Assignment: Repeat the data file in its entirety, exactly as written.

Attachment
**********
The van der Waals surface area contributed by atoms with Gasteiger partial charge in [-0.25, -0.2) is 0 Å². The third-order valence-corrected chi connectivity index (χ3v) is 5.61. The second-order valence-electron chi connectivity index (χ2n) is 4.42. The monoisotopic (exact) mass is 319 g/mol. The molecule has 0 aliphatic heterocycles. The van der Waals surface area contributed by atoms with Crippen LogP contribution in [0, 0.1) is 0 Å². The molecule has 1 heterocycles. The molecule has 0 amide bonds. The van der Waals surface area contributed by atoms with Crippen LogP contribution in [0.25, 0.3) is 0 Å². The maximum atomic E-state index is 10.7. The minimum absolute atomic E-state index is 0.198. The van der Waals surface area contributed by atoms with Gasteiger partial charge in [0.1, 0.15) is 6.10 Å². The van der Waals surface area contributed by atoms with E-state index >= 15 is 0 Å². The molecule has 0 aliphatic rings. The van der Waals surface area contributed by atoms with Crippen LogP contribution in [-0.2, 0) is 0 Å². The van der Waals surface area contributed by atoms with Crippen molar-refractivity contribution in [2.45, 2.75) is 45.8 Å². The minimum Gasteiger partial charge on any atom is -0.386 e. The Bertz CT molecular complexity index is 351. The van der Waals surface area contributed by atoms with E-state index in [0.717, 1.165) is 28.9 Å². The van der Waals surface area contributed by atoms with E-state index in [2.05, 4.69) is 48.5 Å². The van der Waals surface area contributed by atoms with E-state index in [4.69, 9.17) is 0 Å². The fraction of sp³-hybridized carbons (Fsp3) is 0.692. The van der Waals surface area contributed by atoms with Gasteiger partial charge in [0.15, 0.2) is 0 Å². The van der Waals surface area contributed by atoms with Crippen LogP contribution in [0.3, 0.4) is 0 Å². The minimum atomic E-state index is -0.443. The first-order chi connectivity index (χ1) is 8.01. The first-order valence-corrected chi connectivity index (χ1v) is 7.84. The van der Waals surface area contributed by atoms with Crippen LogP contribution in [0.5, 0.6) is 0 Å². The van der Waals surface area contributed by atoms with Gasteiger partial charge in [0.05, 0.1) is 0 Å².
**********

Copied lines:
The van der Waals surface area contributed by atoms with Gasteiger partial charge in [-0.25, -0.2) is 0 Å². The third-order valence-corrected chi connectivity index (χ3v) is 5.61. The second-order valence-electron chi connectivity index (χ2n) is 4.42. The monoisotopic (exact) mass is 319 g/mol. The molecule has 0 aliphatic heterocycles. The van der Waals surface area contributed by atoms with Crippen LogP contribution in [0, 0.1) is 0 Å². The molecule has 1 heterocycles. The molecule has 0 amide bonds. The van der Waals surface area contributed by atoms with Crippen LogP contribution in [0.25, 0.3) is 0 Å². The maximum atomic E-state index is 10.7. The minimum absolute atomic E-state index is 0.198. The van der Waals surface area contributed by atoms with Gasteiger partial charge in [0.1, 0.15) is 6.10 Å². The van der Waals surface area contributed by atoms with E-state index >= 15 is 0 Å². The molecule has 0 aliphatic rings. The van der Waals surface area contributed by atoms with Crippen LogP contribution in [-0.2, 0) is 0 Å². The van der Waals surface area contributed by atoms with Crippen molar-refractivity contribution in [2.45, 2.75) is 45.8 Å². The minimum Gasteiger partial charge on any atom is -0.386 e. The Bertz CT molecular complexity index is 351. The van der Waals surface area contributed by atoms with E-state index in [0.717, 1.165) is 28.9 Å². The van der Waals surface area contributed by atoms with E-state index in [2.05, 4.69) is 48.5 Å². The van der Waals surface area contributed by atoms with E-state index in [4.69, 9.17) is 0 Å². The fraction of sp³-hybridized carbons (Fsp3) is 0.692. The van der Waals surface area contributed by atoms with Gasteiger partial charge in [0.15, 0.2) is 0 Å². The van der Waals surface area contributed by atoms with Crippen LogP contribution in [0.3, 0.4) is 0 Å². The minimum atomic E-state index is -0.443. The first-order chi connectivity index (χ1) is 8.01. The first-order valence-corrected chi connectivity index (χ1v) is 7.84. The van der Waals surface area contributed by atoms with Crippen LogP contribution in [0.5, 0.6) is 0 Å². The van der Waals surface area contributed by atoms with Gasteiger partial charge in [0.05, 0.1) is 0 Å².